Shooting your own photo references for your artwork can be very effective for getting the visuals you need!
This video explains what is necessary for a photo reference to be effective, what visual elements to look for and emphasize, how to make choices on setting up a model, lighting, props, and more.
Prof Lieu’s Tips
I don’t think it’s bad to work from photos at all! I use photos all the time. There’s a big difference between using a photo as raw material that you then manipulate and transform, vs. copying a photo verbatim.
I think the most effective use of a reference photo is when you look at the artwork, you don’t think to yourself “that’s from a photo.” It’s a tough skill and takes many years of experience to do it well.
- Google Images is convenient, but it’s very limited.
- Many images you find online are low resolution and poor quality.
- Finding a good reference photo is surprisingly difficult & time consuming.
- Photos of people online are often Photoshopped and too “perfect.” Shooting your own reference photos seems like extra work, but the results are really worth your time.
- Shoot TONS of reference photos when you do.
- It’s always okay to have too many reference photos.
- Not having enough reference photos is a hassle.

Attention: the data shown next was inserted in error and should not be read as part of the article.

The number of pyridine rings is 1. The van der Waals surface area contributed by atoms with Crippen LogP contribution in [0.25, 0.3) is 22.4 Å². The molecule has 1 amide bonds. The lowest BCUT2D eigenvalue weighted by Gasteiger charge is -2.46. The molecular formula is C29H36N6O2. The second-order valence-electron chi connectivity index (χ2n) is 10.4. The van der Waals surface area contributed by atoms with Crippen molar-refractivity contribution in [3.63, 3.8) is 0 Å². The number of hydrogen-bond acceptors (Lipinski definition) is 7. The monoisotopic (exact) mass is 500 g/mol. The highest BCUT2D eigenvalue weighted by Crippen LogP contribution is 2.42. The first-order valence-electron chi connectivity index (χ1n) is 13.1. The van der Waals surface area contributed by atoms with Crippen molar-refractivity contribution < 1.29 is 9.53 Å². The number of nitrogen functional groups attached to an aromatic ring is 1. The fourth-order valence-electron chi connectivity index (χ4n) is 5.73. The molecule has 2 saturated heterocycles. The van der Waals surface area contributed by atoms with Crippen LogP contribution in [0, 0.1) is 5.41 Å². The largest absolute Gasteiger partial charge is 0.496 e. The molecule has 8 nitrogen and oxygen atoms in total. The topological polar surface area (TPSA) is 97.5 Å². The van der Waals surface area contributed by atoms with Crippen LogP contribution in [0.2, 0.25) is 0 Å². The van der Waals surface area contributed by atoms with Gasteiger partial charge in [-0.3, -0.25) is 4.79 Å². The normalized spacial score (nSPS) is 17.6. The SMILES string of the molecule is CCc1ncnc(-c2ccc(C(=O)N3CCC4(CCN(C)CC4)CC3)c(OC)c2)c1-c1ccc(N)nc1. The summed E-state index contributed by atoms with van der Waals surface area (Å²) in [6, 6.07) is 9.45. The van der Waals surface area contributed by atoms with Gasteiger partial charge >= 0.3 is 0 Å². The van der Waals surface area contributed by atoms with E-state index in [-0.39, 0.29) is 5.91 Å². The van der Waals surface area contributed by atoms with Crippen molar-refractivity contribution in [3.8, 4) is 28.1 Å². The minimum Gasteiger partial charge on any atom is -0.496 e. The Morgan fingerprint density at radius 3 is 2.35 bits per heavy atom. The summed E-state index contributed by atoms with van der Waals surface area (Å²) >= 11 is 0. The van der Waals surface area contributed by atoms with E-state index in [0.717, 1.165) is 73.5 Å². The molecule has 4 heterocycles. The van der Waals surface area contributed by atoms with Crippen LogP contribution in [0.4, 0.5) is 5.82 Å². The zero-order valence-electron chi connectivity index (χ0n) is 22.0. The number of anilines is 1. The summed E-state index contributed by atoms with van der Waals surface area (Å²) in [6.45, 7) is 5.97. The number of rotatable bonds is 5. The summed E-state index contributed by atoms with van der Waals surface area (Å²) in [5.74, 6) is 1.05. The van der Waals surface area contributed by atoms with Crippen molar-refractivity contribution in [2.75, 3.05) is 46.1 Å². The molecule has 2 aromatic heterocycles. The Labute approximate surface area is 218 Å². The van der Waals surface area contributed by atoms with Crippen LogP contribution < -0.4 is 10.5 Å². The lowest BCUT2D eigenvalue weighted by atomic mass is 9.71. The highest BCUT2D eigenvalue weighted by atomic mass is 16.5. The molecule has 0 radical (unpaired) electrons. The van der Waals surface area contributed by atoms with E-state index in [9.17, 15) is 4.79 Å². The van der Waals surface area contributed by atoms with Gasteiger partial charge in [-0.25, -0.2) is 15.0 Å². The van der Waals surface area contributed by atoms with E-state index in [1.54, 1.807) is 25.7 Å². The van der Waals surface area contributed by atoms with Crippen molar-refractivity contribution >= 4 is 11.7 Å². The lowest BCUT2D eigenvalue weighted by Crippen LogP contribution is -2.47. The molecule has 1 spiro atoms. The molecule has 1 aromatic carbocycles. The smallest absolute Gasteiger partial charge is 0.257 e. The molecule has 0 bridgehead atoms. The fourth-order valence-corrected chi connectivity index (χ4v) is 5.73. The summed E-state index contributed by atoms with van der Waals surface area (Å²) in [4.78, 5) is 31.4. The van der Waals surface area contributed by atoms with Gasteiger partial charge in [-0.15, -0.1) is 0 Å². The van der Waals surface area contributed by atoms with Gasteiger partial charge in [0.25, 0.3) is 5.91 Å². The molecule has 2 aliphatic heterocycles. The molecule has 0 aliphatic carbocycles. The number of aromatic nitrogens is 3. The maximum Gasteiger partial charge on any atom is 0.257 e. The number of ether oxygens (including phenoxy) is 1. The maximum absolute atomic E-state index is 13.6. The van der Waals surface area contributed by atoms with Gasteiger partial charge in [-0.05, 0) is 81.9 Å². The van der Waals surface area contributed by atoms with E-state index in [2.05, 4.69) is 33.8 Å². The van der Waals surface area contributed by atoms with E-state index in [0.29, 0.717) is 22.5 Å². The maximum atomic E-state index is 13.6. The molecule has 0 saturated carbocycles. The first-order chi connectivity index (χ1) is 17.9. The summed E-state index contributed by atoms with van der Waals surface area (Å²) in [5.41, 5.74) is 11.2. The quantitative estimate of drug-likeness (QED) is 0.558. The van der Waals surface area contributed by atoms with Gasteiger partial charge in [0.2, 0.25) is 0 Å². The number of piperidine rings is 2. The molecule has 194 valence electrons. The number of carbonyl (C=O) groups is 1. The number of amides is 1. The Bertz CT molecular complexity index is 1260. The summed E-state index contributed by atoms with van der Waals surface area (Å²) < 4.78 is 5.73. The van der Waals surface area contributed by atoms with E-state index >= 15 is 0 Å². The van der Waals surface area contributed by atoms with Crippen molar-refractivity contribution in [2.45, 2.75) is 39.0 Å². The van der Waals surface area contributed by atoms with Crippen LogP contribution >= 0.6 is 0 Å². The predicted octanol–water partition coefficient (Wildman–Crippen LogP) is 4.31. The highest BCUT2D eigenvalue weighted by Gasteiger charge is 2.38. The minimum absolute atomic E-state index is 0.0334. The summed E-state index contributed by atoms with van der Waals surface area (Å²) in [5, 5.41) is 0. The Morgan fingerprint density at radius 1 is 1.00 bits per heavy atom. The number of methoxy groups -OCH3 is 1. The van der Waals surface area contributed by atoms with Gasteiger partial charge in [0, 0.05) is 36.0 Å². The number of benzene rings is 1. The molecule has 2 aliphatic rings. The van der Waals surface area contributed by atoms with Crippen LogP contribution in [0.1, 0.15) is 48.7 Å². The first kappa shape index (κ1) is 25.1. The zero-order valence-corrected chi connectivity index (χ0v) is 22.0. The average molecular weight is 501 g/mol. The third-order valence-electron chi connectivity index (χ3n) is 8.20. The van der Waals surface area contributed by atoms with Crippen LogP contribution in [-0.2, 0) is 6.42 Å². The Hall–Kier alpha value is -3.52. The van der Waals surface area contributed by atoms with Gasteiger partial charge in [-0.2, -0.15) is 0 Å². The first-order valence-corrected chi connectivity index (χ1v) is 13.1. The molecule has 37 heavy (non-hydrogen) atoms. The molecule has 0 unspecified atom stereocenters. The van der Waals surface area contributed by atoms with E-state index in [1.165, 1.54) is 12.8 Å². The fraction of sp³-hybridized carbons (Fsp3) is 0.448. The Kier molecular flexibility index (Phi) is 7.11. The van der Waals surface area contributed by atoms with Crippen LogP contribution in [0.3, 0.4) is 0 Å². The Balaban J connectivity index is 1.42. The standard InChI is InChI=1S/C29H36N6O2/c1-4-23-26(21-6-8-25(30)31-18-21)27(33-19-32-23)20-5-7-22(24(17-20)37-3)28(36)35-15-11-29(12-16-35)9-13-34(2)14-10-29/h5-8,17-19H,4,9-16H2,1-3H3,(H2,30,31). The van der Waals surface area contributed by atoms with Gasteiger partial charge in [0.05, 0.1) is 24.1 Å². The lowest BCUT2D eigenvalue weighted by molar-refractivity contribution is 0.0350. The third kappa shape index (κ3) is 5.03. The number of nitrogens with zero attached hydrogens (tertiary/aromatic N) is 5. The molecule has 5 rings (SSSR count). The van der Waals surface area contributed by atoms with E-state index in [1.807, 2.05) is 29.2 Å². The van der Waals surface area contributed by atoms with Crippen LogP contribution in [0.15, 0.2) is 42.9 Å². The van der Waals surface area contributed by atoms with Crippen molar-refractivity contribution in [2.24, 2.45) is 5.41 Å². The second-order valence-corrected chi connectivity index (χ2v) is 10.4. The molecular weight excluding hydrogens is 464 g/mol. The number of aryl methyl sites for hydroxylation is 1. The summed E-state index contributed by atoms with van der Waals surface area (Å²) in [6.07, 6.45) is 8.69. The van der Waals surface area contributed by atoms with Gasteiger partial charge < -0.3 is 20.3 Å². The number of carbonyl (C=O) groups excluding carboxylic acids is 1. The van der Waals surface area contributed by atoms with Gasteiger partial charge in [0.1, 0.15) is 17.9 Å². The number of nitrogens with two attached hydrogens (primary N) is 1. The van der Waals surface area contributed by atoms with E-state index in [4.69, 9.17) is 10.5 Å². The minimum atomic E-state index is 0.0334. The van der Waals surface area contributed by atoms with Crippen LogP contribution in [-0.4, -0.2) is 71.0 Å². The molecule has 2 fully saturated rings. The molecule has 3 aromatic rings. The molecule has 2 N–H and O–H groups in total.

- Shoot various points of view: from above, from below, from the side.
- Avoid copying the reference photo’s composition verbatim.
- Think about your reference photo as a raw material you will manipulate and transform dramatically.
- It’s not a good sign if your reference photo looks better than your artwork.
- You can set up a specific lighting situation when you shoot your own photos.
- You don’t always have to plan the exact reference photo you want.
- Try shooting some spontaneous reference photos to get new ideas.
- Blend together multiple photo references to create your artwork.
- Sometimes you can shoot a reference photo of yourself.
- Other times you will need someone to model for you for the photo.
- Use pieces of a reference photo; perhaps you want to use a similar color scheme and put it in a new context in your artwork.
Yes, when you try to do something, you run into problems and roadblocks. Then you become a motivated learner and will read/watch instructional content with intention.
Actually, you’ll start subconsciously looking for solutions to your problem all over the place. This is why I think it is so important to just get started on something.
Once you do that, it’s like the world goes out of its way to teach you things 😃
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